The New York City-based actress got a call from her agent saying the casting office wanted to see her for the role on tour. She went to a first audition and got a call back to a second. She really wanted the role, which she saw as a great opportunity both as an actress whose character develops over the course of the show and because it gave her a chance to sing Dolly Parton's songs.
But she said no.
"I couldn't make it because I was on my honeymoon. So I sent in a video to get approval from Dolly. That's how I ended up landing the role," Parris told Art Attack.
Turns out Parton, one of the stars of the 1980 movie - along with Lily Tomlin and Jane Fonda - had casting approval on everyone chosen for the post-Broadway tour, Parris said.
This isn't the first time for Parris in Texas. She was born in Hurst near Fort Worth and in fact, "I was 'Little Miss Hurst-Euless-Bedford' when I was five." When she was 9 the family moved to Kansas City, Missouri where she stayed until she graduated from high school and moved to New York.
"I grew up singing country music and listening to Dolly's music. I actually toured with Kenny Rogers a little over a decade ago on his holiday show," she said. Since then highlights include working as an understudy for the revival of Ragtime on Broadway. Closing weekend she got to go onstage as Mother in that Tony-nominated show.
Parris points out that although Dolly Parton is well-known as a country singer, the songs in the show run the gamut from country to rock to contemporary musical-theater style.
The show has gone through considerable changes since its Broadway run that go beyond just cutting a song and a little bit of tightening, she said. "I think it's a little more elaborate of a revision than most shows see when they go on tour."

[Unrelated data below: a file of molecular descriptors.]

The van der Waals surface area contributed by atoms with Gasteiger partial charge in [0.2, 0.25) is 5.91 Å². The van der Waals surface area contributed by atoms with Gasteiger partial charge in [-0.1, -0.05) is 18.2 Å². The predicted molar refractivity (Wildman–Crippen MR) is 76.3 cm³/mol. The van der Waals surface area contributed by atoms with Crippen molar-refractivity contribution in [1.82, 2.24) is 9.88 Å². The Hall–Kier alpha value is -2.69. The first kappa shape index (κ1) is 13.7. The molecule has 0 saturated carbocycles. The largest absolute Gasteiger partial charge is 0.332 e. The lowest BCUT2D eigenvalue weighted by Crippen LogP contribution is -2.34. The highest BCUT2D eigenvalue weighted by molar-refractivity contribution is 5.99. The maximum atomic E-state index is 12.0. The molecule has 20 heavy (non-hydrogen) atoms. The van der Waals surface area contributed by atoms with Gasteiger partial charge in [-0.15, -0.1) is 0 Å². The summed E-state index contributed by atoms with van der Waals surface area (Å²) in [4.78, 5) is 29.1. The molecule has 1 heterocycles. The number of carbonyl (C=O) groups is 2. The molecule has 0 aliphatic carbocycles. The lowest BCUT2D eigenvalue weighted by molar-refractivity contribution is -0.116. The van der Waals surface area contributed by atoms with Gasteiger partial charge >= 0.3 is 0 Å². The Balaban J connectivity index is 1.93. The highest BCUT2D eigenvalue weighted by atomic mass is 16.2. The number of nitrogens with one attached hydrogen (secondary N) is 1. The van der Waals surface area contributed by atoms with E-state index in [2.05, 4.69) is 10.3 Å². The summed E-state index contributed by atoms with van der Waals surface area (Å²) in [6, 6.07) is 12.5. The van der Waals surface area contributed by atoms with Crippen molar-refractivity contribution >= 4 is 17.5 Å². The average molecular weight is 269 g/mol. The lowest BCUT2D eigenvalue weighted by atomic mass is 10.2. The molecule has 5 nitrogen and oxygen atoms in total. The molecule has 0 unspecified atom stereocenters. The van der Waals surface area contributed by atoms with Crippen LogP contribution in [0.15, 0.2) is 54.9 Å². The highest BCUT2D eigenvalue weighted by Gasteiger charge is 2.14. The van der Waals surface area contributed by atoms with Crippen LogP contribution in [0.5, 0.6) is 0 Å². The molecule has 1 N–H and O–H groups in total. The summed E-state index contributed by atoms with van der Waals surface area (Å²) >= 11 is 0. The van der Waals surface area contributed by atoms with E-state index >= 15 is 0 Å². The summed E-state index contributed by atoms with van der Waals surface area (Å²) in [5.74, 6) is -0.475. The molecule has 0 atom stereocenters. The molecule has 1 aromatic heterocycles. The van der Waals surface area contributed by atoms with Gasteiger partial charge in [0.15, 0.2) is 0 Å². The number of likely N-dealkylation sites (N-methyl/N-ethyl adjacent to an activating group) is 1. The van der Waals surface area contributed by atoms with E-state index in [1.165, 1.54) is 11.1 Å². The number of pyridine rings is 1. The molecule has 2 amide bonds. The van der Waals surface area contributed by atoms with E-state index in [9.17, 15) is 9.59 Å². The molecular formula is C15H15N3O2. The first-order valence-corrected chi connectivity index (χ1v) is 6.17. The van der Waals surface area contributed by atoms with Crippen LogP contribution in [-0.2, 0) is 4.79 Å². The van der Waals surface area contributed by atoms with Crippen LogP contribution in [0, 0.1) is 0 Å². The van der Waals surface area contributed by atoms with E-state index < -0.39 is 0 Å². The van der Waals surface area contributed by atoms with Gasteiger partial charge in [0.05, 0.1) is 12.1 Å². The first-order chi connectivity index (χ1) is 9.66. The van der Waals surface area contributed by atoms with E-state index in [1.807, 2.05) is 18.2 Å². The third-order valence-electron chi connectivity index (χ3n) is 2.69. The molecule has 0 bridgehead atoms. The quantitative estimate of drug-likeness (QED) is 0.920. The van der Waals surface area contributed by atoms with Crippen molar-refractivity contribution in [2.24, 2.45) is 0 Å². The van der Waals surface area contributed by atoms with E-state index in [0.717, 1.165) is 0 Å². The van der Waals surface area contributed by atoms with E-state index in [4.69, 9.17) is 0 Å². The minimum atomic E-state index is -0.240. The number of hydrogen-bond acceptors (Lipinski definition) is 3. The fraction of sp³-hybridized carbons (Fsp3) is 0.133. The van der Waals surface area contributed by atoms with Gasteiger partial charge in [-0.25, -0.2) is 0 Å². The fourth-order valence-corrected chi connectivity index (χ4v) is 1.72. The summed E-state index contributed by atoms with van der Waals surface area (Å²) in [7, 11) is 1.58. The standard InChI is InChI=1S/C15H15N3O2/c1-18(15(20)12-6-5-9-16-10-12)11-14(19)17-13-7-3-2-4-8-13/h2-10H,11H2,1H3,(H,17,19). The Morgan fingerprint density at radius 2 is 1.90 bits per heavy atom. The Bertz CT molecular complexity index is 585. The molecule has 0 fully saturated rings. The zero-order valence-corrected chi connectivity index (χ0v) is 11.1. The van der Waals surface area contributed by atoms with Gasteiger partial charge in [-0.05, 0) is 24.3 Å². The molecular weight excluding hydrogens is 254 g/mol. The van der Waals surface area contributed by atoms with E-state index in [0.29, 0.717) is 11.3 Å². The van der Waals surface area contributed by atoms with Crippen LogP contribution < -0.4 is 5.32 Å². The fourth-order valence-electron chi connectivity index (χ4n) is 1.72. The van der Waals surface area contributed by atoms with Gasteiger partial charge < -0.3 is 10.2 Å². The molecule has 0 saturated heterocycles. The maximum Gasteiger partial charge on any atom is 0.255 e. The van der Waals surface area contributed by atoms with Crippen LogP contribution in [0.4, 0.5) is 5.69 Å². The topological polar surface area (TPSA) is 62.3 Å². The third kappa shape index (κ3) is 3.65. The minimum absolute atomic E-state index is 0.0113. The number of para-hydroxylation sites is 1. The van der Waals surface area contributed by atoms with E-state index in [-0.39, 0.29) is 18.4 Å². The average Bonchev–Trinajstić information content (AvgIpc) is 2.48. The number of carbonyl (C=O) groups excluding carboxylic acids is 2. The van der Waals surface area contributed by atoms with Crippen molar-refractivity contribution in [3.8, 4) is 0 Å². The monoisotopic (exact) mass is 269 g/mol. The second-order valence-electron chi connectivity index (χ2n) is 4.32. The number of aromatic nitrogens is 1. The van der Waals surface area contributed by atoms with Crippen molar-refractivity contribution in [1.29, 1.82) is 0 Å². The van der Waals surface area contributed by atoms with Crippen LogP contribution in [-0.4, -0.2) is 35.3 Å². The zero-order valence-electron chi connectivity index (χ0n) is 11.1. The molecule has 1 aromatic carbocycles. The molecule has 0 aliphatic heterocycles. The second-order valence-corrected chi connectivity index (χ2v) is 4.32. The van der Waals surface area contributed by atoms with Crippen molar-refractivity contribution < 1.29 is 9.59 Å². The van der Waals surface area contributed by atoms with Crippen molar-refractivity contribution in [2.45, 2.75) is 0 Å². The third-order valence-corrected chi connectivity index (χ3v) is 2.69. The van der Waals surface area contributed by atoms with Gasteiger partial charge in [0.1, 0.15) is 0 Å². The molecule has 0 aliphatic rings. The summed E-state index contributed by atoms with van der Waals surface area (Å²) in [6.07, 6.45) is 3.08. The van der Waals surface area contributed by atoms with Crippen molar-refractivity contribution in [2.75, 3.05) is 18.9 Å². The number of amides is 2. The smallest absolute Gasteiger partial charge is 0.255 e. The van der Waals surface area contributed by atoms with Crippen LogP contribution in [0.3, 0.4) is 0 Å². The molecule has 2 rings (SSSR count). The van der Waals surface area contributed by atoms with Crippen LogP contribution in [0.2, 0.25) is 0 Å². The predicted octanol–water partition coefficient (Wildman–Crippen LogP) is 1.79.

So many people were involved in putting the original show together that maybe there were too many cooks, Parris said. The Broadway show ended up being "a little bit long, especially for a touring production," she said, adding "They did have sort of an identity issue trying to figure out what the show really was." She credits their director Jeff Calhoun with making a lot of the changes and really centering the show in the year it's supposed to represent: 1979.
"That era was really about variety shows, family entertainment like the Cher show and Carol Burnett. It embraces that kind of feel," Parris said.
People familiar with the movie will still find the basic storyline albeit with minor accommodations to make it work better for the stage, she said. The three main characters are still women who deserve more in their work life than their egotistical sexist boss is ever considering giving them.
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Parris said the national tour was put together a little quickly; they started rehearsals in New York City in mid-August and opened in Nashville in September.
As it turned out, their opening perfomance in Nashville with celebrities and Parton present in the audience - was the first time they ran through the show without stopping.
"We'd attempted a dress run-through the night before, and a set piece got hitched up and we had to stop and untangle things," Parris said laughing. She says the cast all has its sea legs now and the tour is booked with dates through October 2011.
Theatre Under the Stars presents 9 to 5: The Musical November 9 through 21 at the Hobby Center, 800 Bagby. Tickets are available at TUTS.com or by calling 713-558-8887.